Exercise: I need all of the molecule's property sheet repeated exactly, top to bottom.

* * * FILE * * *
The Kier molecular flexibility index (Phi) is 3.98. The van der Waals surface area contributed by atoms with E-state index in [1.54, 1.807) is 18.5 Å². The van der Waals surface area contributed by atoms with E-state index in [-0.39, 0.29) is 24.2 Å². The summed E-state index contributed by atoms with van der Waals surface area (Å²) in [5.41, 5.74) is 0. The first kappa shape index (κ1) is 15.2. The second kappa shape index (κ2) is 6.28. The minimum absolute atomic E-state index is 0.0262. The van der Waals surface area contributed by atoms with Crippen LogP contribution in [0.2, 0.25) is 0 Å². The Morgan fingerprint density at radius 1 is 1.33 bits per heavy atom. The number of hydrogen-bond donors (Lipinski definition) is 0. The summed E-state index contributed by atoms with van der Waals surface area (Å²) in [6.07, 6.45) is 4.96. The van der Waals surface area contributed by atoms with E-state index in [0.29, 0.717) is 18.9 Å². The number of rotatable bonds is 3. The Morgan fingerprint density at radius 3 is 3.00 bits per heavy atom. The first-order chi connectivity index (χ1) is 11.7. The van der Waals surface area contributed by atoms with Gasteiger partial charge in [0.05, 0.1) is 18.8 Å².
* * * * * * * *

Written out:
The Kier molecular flexibility index (Phi) is 3.98. The van der Waals surface area contributed by atoms with E-state index in [1.54, 1.807) is 18.5 Å². The van der Waals surface area contributed by atoms with E-state index in [-0.39, 0.29) is 24.2 Å². The summed E-state index contributed by atoms with van der Waals surface area (Å²) in [5.41, 5.74) is 0. The first kappa shape index (κ1) is 15.2. The second kappa shape index (κ2) is 6.28. The minimum absolute atomic E-state index is 0.0262. The van der Waals surface area contributed by atoms with Crippen LogP contribution in [0.2, 0.25) is 0 Å². The Morgan fingerprint density at radius 1 is 1.33 bits per heavy atom. The number of hydrogen-bond donors (Lipinski definition) is 0. The summed E-state index contributed by atoms with van der Waals surface area (Å²) in [6.07, 6.45) is 4.96. The van der Waals surface area contributed by atoms with E-state index in [0.29, 0.717) is 18.9 Å². The number of rotatable bonds is 3. The Morgan fingerprint density at radius 3 is 3.00 bits per heavy atom. The first-order chi connectivity index (χ1) is 11.7. The van der Waals surface area contributed by atoms with Gasteiger partial charge in [0.05, 0.1) is 18.8 Å².